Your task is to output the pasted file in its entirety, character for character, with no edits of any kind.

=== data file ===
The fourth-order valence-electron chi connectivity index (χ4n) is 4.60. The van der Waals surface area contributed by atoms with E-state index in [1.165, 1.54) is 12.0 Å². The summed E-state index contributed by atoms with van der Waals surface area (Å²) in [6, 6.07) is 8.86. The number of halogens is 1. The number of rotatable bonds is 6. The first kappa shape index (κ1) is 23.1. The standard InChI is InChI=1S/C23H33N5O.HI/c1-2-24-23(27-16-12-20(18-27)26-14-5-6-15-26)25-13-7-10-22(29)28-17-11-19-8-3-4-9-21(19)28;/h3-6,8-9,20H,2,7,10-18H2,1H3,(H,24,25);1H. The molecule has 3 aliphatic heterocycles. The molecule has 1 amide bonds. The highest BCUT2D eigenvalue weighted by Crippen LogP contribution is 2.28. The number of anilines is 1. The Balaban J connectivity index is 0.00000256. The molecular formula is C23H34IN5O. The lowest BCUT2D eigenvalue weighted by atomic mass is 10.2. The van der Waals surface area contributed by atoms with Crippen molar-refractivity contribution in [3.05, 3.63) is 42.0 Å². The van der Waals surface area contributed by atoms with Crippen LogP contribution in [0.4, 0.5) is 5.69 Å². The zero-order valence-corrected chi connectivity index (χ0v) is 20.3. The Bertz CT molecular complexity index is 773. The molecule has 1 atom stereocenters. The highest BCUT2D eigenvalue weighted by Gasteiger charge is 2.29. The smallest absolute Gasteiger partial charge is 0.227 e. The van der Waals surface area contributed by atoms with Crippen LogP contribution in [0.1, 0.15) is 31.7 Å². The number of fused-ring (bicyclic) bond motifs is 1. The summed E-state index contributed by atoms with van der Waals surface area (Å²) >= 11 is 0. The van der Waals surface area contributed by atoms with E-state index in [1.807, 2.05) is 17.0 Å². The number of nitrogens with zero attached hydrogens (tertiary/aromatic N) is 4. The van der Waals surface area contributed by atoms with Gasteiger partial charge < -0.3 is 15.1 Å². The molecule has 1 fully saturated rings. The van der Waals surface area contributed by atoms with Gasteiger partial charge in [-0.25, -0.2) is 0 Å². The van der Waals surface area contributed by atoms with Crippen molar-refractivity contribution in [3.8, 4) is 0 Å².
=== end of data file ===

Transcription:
The fourth-order valence-electron chi connectivity index (χ4n) is 4.60. The van der Waals surface area contributed by atoms with E-state index in [1.165, 1.54) is 12.0 Å². The summed E-state index contributed by atoms with van der Waals surface area (Å²) in [6, 6.07) is 8.86. The number of halogens is 1. The number of rotatable bonds is 6. The first kappa shape index (κ1) is 23.1. The standard InChI is InChI=1S/C23H33N5O.HI/c1-2-24-23(27-16-12-20(18-27)26-14-5-6-15-26)25-13-7-10-22(29)28-17-11-19-8-3-4-9-21(19)28;/h3-6,8-9,20H,2,7,10-18H2,1H3,(H,24,25);1H. The molecule has 3 aliphatic heterocycles. The molecule has 1 amide bonds. The highest BCUT2D eigenvalue weighted by Crippen LogP contribution is 2.28. The number of anilines is 1. The Balaban J connectivity index is 0.00000256. The molecular formula is C23H34IN5O. The lowest BCUT2D eigenvalue weighted by atomic mass is 10.2. The van der Waals surface area contributed by atoms with Crippen molar-refractivity contribution in [3.05, 3.63) is 42.0 Å². The van der Waals surface area contributed by atoms with Crippen LogP contribution in [0.4, 0.5) is 5.69 Å². The zero-order valence-corrected chi connectivity index (χ0v) is 20.3. The Bertz CT molecular complexity index is 773. The molecule has 1 atom stereocenters. The highest BCUT2D eigenvalue weighted by Gasteiger charge is 2.29. The smallest absolute Gasteiger partial charge is 0.227 e. The van der Waals surface area contributed by atoms with Crippen LogP contribution in [0.1, 0.15) is 31.7 Å². The number of fused-ring (bicyclic) bond motifs is 1. The summed E-state index contributed by atoms with van der Waals surface area (Å²) >= 11 is 0. The van der Waals surface area contributed by atoms with E-state index in [1.807, 2.05) is 17.0 Å². The number of nitrogens with zero attached hydrogens (tertiary/aromatic N) is 4. The van der Waals surface area contributed by atoms with Gasteiger partial charge < -0.3 is 15.1 Å². The molecule has 1 fully saturated rings. The van der Waals surface area contributed by atoms with Gasteiger partial charge in [-0.25, -0.2) is 0 Å². The van der Waals surface area contributed by atoms with Crippen molar-refractivity contribution in [3.8, 4) is 0 Å².